169. Window Displays

Window Displays. One of the most difficult subjects to photograph by daylight illumination is window displays, the trouble arising from reflections which invariably occur under ordinary conditions. Illustration No. 35b is a reproduction from a very successful photograph made in daylight. Observe that the view-point selected was very low, as at such a height there is a minimum amount of re-

Commercial Interiors 090035

Photo by T. E. Dillon

Illustration No. 35

Displiay - Leather Goods

See Paragraph 168

Commercial Interiors 090036

Photo by T. E. Dillon

Illustration No. 34

Display - Rugs See Paragraph 168

Commercial Interiors 090037

Photo by T. E. Dillon

Illustration No. 35 a

Display of Engine Models

See Paragraph 168

Commercial Interiors 090038

Photo by T. E. Dillon

Illustration No. 35b Window Display - Daylight Illumination See Paragraph 169 flection. High buildings on the opposite side of the street also materially do away with reflection. The bad effects of light objects, and especially the sky, being reflected in the window will be observed in the upper part of this illustration. There is usually a certain time of day when a window display will appear with less reflections than at other times; the location of the window as to how it faces the sunlight has much to do with the selection of time of day when the least amount of reflections appear in the view. Usually to secure the best daylight illumination one should choose a time of day for making the exposure when direct, strong sunlight falls on the window. Under such conditions the window display will be fully illuminated, and, further, the objects on the opposite side of the street will be in shadow, thus reducing to a minimum any possibility of reflection. The greatest amount of trouble in photographing window displays will be experienced on dull days, or when the sun does not strike the window being photographed. The most satisfactory results, however, will be obtained in the evening, when the windows are illuminated by electricity. Usually the lights are so concealed that they are not visible to the passerby - the rays being concentrated upon the display. This is exactly what is desired by the photographer, as all lights should be shielded so that the rays of light will not strike the lens. If the back of the display window is open, be sure that all lights in the store are extinguished, otherwise they will produce ghostlike effects. Should there be objectionable lights on the opposite side of the street they should be turned out, if possible, or a viewpoint chosen that will bring their reflected image out of the view. This class of work cannot be hurried and one must study carefully each and every feature, remembering that there are innumerable chances for reflections appearing on the sensitive plate, which might have been overlooked when focusing. The height of the camera is a factor that must also be considered, but usually a low view-point should be chosen, as from such a point reflections of objects which are of an equal height as the window will be done away with. Illustration No. 35c is an average example of a commercial photograph made at night to show window displays.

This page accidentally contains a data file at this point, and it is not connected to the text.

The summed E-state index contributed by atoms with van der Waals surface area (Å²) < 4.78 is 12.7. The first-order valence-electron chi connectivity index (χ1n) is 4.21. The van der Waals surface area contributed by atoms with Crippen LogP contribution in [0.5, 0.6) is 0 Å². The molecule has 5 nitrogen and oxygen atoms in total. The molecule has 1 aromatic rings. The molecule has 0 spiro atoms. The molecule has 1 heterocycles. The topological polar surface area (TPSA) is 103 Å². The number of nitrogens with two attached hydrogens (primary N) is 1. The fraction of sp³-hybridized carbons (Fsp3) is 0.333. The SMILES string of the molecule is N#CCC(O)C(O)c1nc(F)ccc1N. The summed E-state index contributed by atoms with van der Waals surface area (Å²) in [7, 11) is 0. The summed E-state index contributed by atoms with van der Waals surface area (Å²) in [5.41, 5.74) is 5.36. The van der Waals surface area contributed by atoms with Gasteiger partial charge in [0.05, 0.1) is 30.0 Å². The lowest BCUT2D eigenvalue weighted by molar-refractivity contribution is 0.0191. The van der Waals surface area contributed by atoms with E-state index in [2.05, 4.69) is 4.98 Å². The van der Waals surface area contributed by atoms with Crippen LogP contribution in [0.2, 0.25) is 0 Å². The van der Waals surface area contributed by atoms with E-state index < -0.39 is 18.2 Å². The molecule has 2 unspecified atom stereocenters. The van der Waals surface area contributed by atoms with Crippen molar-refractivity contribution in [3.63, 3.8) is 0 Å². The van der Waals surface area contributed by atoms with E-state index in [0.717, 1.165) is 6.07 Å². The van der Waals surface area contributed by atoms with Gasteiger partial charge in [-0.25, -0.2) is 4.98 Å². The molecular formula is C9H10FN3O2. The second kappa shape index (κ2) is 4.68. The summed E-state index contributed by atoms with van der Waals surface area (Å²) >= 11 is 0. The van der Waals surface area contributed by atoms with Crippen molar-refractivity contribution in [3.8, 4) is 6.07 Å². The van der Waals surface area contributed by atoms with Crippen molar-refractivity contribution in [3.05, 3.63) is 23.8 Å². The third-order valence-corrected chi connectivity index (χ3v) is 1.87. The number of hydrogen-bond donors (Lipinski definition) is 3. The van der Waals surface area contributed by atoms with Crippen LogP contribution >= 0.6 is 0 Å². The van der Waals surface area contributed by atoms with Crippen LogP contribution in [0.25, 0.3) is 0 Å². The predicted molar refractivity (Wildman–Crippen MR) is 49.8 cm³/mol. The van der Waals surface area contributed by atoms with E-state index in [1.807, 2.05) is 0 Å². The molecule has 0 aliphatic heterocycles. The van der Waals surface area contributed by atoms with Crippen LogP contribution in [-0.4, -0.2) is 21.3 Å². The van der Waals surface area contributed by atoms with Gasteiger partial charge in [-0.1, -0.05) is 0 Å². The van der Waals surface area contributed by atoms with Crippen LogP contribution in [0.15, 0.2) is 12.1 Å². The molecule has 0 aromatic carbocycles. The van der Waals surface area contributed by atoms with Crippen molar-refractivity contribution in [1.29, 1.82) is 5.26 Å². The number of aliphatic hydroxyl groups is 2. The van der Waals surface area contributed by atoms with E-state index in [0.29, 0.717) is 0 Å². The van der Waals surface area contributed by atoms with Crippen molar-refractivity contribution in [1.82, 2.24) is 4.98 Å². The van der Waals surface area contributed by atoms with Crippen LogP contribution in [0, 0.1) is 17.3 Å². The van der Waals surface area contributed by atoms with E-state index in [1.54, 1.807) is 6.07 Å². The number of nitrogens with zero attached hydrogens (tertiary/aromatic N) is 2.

170. Illustrations No. 36 and No. 37 show bank interiors. Both of these receive illumination from the skylight, also from the front windows, and by this general illumination it was much easier to secure a proper lighting effect without the use of magnesium ribbon or powder. Carefully observe the point of view chosen when making both of these pictures.

171. Illustrations No. 38 and No. 39 show a vault door closed in the one case and open in the other. In making these two illustrations the aim was to show in detail the construction of the door and its manner of operation. The original prints were 11 x 14 inches in size, and in reducing for reproduction much of the detail has been lost, yet the general construction and appearance are easily seen. Daylight supplied the illumination for both exposures. Whenever possible to use it, daylight is preferable to artificial light. There are cases, however, when it is impossible to take advantage of daylight in order to fully illuminate the deepest shadows; therefore, artificial light must be resorted to.